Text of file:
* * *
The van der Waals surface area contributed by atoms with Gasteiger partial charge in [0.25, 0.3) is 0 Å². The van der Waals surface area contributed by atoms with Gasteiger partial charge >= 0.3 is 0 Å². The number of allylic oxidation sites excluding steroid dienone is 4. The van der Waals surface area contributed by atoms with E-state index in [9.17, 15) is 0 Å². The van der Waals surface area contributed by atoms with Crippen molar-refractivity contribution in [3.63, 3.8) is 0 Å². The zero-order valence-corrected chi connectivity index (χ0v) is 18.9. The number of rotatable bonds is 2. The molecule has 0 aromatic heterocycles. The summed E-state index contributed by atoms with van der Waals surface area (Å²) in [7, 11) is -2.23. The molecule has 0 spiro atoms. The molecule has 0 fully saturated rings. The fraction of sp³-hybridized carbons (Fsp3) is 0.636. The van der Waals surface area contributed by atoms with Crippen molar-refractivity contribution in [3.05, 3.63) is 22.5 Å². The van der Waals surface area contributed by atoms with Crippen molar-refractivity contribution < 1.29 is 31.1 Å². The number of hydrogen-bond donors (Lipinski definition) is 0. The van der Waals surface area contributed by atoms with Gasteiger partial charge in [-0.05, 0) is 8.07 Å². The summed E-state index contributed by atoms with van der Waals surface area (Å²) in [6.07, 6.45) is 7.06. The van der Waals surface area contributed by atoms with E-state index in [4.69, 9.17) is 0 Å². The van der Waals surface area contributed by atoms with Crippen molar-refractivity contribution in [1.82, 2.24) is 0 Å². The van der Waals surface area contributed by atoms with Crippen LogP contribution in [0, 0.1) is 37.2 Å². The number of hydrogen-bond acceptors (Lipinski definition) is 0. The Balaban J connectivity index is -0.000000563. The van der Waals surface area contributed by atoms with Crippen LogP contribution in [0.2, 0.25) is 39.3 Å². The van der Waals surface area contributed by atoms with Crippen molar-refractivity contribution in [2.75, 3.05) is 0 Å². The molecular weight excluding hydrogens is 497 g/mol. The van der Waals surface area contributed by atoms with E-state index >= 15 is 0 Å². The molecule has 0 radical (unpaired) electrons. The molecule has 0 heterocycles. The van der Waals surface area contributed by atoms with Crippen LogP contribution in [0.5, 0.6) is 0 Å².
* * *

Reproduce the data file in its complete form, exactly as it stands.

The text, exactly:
The van der Waals surface area contributed by atoms with Gasteiger partial charge in [0.25, 0.3) is 0 Å². The van der Waals surface area contributed by atoms with Gasteiger partial charge >= 0.3 is 0 Å². The number of allylic oxidation sites excluding steroid dienone is 4. The van der Waals surface area contributed by atoms with E-state index in [9.17, 15) is 0 Å². The van der Waals surface area contributed by atoms with Crippen molar-refractivity contribution in [3.63, 3.8) is 0 Å². The zero-order valence-corrected chi connectivity index (χ0v) is 18.9. The number of rotatable bonds is 2. The molecule has 0 aromatic heterocycles. The summed E-state index contributed by atoms with van der Waals surface area (Å²) in [7, 11) is -2.23. The molecule has 0 spiro atoms. The molecule has 0 fully saturated rings. The fraction of sp³-hybridized carbons (Fsp3) is 0.636. The van der Waals surface area contributed by atoms with Crippen molar-refractivity contribution in [3.05, 3.63) is 22.5 Å². The van der Waals surface area contributed by atoms with Crippen molar-refractivity contribution < 1.29 is 31.1 Å². The number of hydrogen-bond donors (Lipinski definition) is 0. The van der Waals surface area contributed by atoms with Gasteiger partial charge in [-0.05, 0) is 8.07 Å². The summed E-state index contributed by atoms with van der Waals surface area (Å²) in [6.07, 6.45) is 7.06. The van der Waals surface area contributed by atoms with E-state index in [4.69, 9.17) is 0 Å². The van der Waals surface area contributed by atoms with Crippen molar-refractivity contribution in [1.82, 2.24) is 0 Å². The van der Waals surface area contributed by atoms with Crippen LogP contribution in [0, 0.1) is 37.2 Å². The number of hydrogen-bond acceptors (Lipinski definition) is 0. The Balaban J connectivity index is -0.000000563. The van der Waals surface area contributed by atoms with Crippen LogP contribution in [0.2, 0.25) is 39.3 Å². The van der Waals surface area contributed by atoms with Crippen molar-refractivity contribution in [2.75, 3.05) is 0 Å². The molecular weight excluding hydrogens is 497 g/mol. The van der Waals surface area contributed by atoms with E-state index >= 15 is 0 Å². The molecule has 0 radical (unpaired) electrons. The molecule has 0 heterocycles. The van der Waals surface area contributed by atoms with Crippen LogP contribution in [0.5, 0.6) is 0 Å².